Friko are just getting started

Friko interview with Northern Transmissions by Conor Rooney. Corner chatted with Friko's Niko Kapetan about their new LP, love of Brian eno
Friko Photo by Jackie Lee Young

The opening track to Friko’s newest album ring out like a line in the sand, or a statement of purpose. On their debut record,“Where we’ve been, Where we go from here, the Chicago-based two-piece (or duo, as some might say) sound fresh and exciting, pulling from a buffet of influences that span decades from The Replacements, Hiroshi Yoshimura, The Beach Boys and Mitski. It’s an album that feels decidedly youthful and new. From the cathartic release “Crashing Through” to the dreampop-drenched “Statues,” their debut is a strong collection of tracks that sound even better live. The group is currently on tour with Willis, and we caught up guitarist Niko Kapetan to chat through his approach to songwriting, past influences and John Dwyer.

Northern Transmissions: How would you describe your approach to making this record?

Niko: So with this record, it never really started as like “We’re we’re making a record…It’s time to make a record” because we had basically recorded the whole record before working with the label. But from the beginning, the mindset for all these new songs was “we need to record this, like our live show.” And so that was our intention and we aim to do that – that liveliness.

NT: Oh wow – I didn’t know it was recorded live.

Niko: A lot of it is, yeah… there’s a lot of overdubs and stuff but you know, the energy is at the core of it.

NT: Well what does your curiosity look like when you encounter a fresh idea for a song or record, and how do you begin the process of exploration?

Niko: So a lot of times I’ll bring an idea with vocals just like chords on a guitar, chords on a piano. I’ll bring that to the band, then we’d arrange them and finish them out. But especially like with the newer stuff now … I kind of think of my job with the band is getting to the core idea of the song that you can grab on to, with that melody and the chord progression, and then building up around that with the band.

NT: Yeah – Just like starting from that nucleus and then it kind of forming itself around that.

Niko: Yeah.

NT: Have your songs changed through performance?

Niko: Well we played so many of these songs live before we recorded them for like a year / year and a half. So they kind of were at the point already where they’d finished their live, like evolution. There’s songs like “Statues” where it’s like, we’ve still only played that once live.. it was at our Metro release show in Chicago, because it’s actually really hard – we can’t play it three-piece and it’s even hard as a four piece. That’s the one on the record that we recorded that was like.. the most like production-y type one we built. But yeah, all the other ones, they’re still always evolving and we’re adding to them.

NT: Well what are you listening to right now?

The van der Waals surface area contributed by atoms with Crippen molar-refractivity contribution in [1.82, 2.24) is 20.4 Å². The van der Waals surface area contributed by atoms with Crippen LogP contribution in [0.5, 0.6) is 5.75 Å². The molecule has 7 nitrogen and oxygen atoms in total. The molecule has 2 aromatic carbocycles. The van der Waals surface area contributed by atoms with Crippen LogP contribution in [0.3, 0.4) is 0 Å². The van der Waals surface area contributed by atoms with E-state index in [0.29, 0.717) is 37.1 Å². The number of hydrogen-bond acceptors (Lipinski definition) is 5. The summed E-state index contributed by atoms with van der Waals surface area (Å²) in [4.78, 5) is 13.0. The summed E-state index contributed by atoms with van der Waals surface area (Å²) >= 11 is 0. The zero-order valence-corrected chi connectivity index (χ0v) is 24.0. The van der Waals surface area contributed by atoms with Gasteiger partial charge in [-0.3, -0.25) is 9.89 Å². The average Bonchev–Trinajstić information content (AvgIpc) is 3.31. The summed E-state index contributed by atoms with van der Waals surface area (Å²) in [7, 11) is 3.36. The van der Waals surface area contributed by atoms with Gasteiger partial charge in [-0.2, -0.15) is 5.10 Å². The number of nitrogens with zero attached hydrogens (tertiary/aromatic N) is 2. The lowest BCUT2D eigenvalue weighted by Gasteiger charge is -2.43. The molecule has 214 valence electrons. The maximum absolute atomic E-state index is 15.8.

Niko: So right now I’ve been on a huge like Japanese electronic and ambient kick, and I always listened to it like “Music for Nine Post Cards.” That record I listened to all the time my one year in college ’cause it’s the most amazing study record and reading record. As of lately I’ve been getting more into it as its own thing, like conscious listening. It’s just really the stillness in it. And then like, ’cause I’ve always loved the Miyazaki movies and the compositions for those movies.

So there’s like this beautiful stillness there. And having that combined with loud rock music – that concept excites me ’cause you know it’s just harmonically very different.

NT: Oh yeah – like, for me, it was Discreet Music by Brian Eno. I just found it at 3:00am one time at my college radio station’s vinyl library and was blown away. Were there any albums like that for you that completely blew your mind?

Niko: Well when I was a kid, like 10, Revolver blew my mind. Just the Beatles stuff; the mid career Beatles stuff blew my mind. But as I got older, I feel like Another Green World was a huge one.

Oh, Blonde changed my life when I was 16. Blonde was kind of that record that made me think of music and writing music in a different way.

NT: What about shows?

Niko: God, there’s gotta be one big one. When I was in high school, I saw Dehd and Whitney. I mention that because that’s so like.. Chicago and it’s so relevant and close to us. Cause I saw Whitney play at a record shop when Light Upon The Lake came out, and I saw Dehd play at Empty Bottle opening, opening for Hinds in Chicago in like 2015 or something. Thee Oh Sees I saw Empty Bottle. That was crazy. I mean, they’re just, they’re a workhorse.

NT: I see them every time they’re in New York. They’re nuts.

Niko: Yeah dude they can play! John Dwyer is like the DIY guy of the 21st century, or of our generation.

Order Where we’ve been, Where we go from here by Friko HERE


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